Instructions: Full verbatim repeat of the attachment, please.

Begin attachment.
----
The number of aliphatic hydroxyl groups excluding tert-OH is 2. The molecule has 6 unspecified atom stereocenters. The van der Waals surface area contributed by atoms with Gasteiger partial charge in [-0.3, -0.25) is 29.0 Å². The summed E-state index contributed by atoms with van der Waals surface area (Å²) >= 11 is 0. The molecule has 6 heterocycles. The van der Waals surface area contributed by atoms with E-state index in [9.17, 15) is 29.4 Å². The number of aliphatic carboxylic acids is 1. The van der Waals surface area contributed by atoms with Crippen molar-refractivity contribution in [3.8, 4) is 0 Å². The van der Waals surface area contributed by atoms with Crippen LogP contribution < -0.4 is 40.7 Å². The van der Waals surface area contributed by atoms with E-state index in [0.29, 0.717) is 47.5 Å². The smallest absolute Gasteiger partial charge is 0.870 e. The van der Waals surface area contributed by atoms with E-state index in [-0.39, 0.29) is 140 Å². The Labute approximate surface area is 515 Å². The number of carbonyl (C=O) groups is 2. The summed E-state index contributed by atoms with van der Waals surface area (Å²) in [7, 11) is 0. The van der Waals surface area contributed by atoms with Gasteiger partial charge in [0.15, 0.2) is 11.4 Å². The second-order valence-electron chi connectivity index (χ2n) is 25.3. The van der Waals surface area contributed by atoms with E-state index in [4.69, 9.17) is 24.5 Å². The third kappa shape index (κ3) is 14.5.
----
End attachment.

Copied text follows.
The number of aliphatic hydroxyl groups excluding tert-OH is 2. The molecule has 6 unspecified atom stereocenters. The van der Waals surface area contributed by atoms with Gasteiger partial charge in [-0.3, -0.25) is 29.0 Å². The summed E-state index contributed by atoms with van der Waals surface area (Å²) >= 11 is 0. The molecule has 6 heterocycles. The van der Waals surface area contributed by atoms with E-state index in [9.17, 15) is 29.4 Å². The number of aliphatic carboxylic acids is 1. The van der Waals surface area contributed by atoms with Crippen molar-refractivity contribution in [3.8, 4) is 0 Å². The van der Waals surface area contributed by atoms with Crippen LogP contribution < -0.4 is 40.7 Å². The van der Waals surface area contributed by atoms with E-state index in [0.29, 0.717) is 47.5 Å². The smallest absolute Gasteiger partial charge is 0.870 e. The van der Waals surface area contributed by atoms with E-state index in [-0.39, 0.29) is 140 Å². The Labute approximate surface area is 515 Å². The number of carbonyl (C=O) groups is 2. The summed E-state index contributed by atoms with van der Waals surface area (Å²) in [7, 11) is 0. The van der Waals surface area contributed by atoms with Gasteiger partial charge in [0.15, 0.2) is 11.4 Å². The second-order valence-electron chi connectivity index (χ2n) is 25.3. The van der Waals surface area contributed by atoms with E-state index in [4.69, 9.17) is 24.5 Å². The third kappa shape index (κ3) is 14.5.